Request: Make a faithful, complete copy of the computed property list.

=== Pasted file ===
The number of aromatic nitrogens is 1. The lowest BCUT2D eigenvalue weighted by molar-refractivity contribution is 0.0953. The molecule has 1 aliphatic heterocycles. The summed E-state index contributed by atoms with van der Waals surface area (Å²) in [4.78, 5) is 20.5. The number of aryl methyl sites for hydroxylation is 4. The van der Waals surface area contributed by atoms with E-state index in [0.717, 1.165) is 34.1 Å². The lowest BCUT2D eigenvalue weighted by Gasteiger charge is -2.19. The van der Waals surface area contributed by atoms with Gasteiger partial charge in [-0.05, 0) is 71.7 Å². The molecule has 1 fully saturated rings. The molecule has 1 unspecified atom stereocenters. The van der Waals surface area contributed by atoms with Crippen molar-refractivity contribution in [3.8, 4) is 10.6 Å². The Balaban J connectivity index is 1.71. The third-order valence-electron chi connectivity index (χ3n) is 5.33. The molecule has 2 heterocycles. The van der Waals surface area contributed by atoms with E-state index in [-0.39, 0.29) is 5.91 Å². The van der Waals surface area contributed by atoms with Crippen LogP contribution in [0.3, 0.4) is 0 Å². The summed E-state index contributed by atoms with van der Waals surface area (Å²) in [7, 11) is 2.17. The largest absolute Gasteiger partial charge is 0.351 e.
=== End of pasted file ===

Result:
The number of aromatic nitrogens is 1. The lowest BCUT2D eigenvalue weighted by molar-refractivity contribution is 0.0953. The molecule has 1 aliphatic heterocycles. The summed E-state index contributed by atoms with van der Waals surface area (Å²) in [4.78, 5) is 20.5. The number of aryl methyl sites for hydroxylation is 4. The van der Waals surface area contributed by atoms with E-state index in [0.717, 1.165) is 34.1 Å². The lowest BCUT2D eigenvalue weighted by Gasteiger charge is -2.19. The van der Waals surface area contributed by atoms with Gasteiger partial charge in [-0.05, 0) is 71.7 Å². The molecule has 1 fully saturated rings. The molecule has 1 unspecified atom stereocenters. The van der Waals surface area contributed by atoms with Crippen molar-refractivity contribution in [3.8, 4) is 10.6 Å². The Balaban J connectivity index is 1.71. The third-order valence-electron chi connectivity index (χ3n) is 5.33. The molecule has 2 heterocycles. The van der Waals surface area contributed by atoms with E-state index in [-0.39, 0.29) is 5.91 Å². The van der Waals surface area contributed by atoms with Crippen LogP contribution in [0.3, 0.4) is 0 Å². The summed E-state index contributed by atoms with van der Waals surface area (Å²) in [7, 11) is 2.17. The largest absolute Gasteiger partial charge is 0.351 e.